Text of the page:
Omar's collection of emotionally charged and soulful tunes is a wonderful introduction to a singer inspired by the ebbs and flows of life and family.  His songs tackle a broader spectrum of social issues rather than solely emoting the romantic fervor commonly found in contemporary R&B. His preference to comment on life experience makes it no surprise when Omar cites artists from Donny Hathaway, Sam Cooke, David Ruffin to 2 Pac as major influences. He prefers to utilize the self-invented term "B&R". The inversion is meant to differentiate his often-gritty lyrics from those of other R&B singers who seem to have forgotten the second half of "rhythm and blues," Omar explains.   The 28-year old could perhaps credit some of his artistic sensibilities to his roots as his father emceed at nightclubs in the 1970s and was in a band called the Soul Messengers.
 When Omar was only seven years old, the powerful and spiritual impact of his soulful voice was evident to his audience at Calvary Baptist Church , where he sang in his hometown of Norwalk, CT. "When I sang solo gospel numbers, I would see the adults in the audience crying, just brought to tears. As a kid, I didn't understand what was happening or how my voice was having this effect on people." The remarkable evolution from a vocally gifted boy into a richly diverse singer-songwriter and arranger is the blueprint of Omar's ongoing musical journey.
 At the age seventeen, following a troubled period in high school while seeking direction and witnessing his peers being jailed or even worse, Omar moved to Durham, North Carolina, where he was encouraged to rap and with his three cousins, joined a group called the Lost Souls. While working with producer Mike City (Brandy, Usher), the group generated two albums, "Soul Talk" and "Life Is Life", which was distributed by Ichiban Entertainment. It was during this transition that Omar the songwriter and melody-maker was beginning to flourish, writing hooks and harmonies which brought him to his unique style of Soul and R&B that he performs today.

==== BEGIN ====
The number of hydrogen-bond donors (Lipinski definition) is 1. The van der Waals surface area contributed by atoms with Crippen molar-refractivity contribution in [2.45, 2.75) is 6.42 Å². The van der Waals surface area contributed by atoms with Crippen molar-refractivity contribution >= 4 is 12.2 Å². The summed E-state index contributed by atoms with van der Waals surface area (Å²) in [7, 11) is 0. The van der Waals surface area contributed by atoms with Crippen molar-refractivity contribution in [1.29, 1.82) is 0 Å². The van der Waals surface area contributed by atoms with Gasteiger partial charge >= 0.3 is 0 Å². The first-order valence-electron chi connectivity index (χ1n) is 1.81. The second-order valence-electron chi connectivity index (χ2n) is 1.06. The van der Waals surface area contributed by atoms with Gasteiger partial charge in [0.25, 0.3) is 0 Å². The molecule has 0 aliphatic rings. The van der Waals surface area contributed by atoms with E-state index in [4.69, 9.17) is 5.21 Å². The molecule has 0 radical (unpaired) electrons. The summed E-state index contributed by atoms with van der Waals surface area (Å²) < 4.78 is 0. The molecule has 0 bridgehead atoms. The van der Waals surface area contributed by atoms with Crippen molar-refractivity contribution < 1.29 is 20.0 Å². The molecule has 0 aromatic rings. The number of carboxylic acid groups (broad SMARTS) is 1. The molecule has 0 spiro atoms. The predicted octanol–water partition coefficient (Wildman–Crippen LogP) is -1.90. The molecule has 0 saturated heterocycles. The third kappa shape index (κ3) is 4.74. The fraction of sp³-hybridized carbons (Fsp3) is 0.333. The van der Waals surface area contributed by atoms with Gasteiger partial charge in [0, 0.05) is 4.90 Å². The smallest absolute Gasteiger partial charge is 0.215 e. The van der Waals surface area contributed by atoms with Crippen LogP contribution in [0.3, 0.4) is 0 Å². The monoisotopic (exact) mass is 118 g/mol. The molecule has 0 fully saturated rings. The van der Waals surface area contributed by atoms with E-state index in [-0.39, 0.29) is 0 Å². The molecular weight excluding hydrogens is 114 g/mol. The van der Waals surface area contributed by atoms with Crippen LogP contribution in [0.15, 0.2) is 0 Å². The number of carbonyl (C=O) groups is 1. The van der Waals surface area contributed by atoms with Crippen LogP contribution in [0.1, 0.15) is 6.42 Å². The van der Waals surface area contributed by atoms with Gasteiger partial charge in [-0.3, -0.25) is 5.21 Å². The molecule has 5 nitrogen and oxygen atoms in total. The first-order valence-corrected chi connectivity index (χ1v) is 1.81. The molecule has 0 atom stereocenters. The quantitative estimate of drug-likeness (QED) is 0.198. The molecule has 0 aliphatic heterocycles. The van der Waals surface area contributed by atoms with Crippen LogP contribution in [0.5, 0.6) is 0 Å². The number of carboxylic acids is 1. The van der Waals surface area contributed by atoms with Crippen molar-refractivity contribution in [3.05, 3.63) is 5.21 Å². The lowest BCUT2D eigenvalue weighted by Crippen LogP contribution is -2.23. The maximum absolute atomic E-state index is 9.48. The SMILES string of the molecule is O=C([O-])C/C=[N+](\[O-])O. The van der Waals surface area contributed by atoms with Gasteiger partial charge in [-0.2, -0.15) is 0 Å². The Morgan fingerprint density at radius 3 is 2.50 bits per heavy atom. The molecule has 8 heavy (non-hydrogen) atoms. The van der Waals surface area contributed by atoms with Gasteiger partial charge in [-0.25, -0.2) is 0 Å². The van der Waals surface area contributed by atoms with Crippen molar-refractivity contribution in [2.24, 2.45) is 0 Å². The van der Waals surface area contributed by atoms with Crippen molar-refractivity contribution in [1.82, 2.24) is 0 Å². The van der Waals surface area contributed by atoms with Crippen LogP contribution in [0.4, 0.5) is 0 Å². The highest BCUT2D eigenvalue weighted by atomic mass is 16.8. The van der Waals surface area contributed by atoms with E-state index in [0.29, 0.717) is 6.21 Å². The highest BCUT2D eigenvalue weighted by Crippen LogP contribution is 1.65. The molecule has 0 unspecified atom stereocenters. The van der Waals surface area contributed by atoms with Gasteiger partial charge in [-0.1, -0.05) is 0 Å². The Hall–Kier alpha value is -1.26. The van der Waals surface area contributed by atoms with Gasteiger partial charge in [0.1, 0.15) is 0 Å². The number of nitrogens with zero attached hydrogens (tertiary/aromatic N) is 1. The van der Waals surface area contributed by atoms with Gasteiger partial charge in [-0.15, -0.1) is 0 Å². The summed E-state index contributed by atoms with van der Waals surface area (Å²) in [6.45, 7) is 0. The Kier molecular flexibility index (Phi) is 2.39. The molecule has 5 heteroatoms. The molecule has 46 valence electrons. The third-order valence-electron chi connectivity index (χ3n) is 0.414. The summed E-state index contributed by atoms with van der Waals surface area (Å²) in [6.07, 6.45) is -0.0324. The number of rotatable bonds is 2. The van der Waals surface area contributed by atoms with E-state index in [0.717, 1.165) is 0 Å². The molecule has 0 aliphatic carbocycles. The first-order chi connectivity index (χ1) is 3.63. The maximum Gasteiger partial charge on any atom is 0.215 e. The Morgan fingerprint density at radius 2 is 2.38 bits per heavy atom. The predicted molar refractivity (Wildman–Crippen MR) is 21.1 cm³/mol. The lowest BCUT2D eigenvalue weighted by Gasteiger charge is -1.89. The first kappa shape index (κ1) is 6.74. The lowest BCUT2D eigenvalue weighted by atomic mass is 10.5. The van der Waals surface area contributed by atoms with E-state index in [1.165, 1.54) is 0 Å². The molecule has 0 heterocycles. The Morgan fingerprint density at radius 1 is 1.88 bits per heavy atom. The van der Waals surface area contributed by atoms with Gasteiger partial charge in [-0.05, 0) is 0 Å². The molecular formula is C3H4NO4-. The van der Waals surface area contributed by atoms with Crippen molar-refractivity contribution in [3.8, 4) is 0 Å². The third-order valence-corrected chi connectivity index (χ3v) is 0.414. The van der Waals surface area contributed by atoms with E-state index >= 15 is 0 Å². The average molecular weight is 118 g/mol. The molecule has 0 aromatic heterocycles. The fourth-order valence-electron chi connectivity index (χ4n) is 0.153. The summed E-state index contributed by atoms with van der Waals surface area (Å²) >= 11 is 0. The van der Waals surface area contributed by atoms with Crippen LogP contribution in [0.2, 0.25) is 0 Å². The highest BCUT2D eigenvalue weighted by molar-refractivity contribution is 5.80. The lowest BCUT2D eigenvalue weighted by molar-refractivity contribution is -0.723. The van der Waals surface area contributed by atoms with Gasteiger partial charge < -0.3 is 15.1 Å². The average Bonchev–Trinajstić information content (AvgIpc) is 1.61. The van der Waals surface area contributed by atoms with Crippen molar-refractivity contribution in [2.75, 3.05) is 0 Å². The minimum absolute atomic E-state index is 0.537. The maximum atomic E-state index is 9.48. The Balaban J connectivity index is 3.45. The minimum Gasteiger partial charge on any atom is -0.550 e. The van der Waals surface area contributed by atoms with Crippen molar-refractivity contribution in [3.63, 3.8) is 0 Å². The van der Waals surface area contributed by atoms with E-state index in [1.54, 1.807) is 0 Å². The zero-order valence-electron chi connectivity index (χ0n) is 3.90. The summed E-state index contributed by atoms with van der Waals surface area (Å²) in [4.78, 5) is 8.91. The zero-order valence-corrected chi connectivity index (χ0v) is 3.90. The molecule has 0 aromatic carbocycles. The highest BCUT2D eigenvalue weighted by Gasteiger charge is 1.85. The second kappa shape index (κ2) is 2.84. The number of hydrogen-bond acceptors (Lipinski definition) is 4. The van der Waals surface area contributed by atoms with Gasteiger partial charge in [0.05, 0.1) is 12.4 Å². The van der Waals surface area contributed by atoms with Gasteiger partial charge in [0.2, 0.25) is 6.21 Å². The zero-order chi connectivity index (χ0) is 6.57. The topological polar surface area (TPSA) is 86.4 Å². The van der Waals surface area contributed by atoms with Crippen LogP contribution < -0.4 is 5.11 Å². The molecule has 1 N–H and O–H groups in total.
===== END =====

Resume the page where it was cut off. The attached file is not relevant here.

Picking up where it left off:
In 2007 Omar also was recognized as one of the winners at Amateur night at The Apollo on 3 separate occasions in making him one of the biggest winners there for the entire season! Omar has also recently won the award for Most Dynamic R&B Artist of The Year at the Underground Music Awards in 2006 & 2007. Since these wins Omar has begun touring regionally as well as recording his debut full length album. Recent notable performances would include opening for The Neville Brothers at Alive at Five in Stamford CT in front of over 5000 people as well as Boyz II Men with an estimated attendance of over 20,000 people.   
Reflecting on his growing career, Omar says, "I hope my singing and music will touch the deepest part of people's souls. I sing about life and what we all go through living it. I've slept on peoples' floors and lived on TV dinners but, on the flip side, I've also enjoyed working at my craft in top studios in L.A. I know it's a journey and that it takes focus and dedication. I know what I've been put on this earth to do."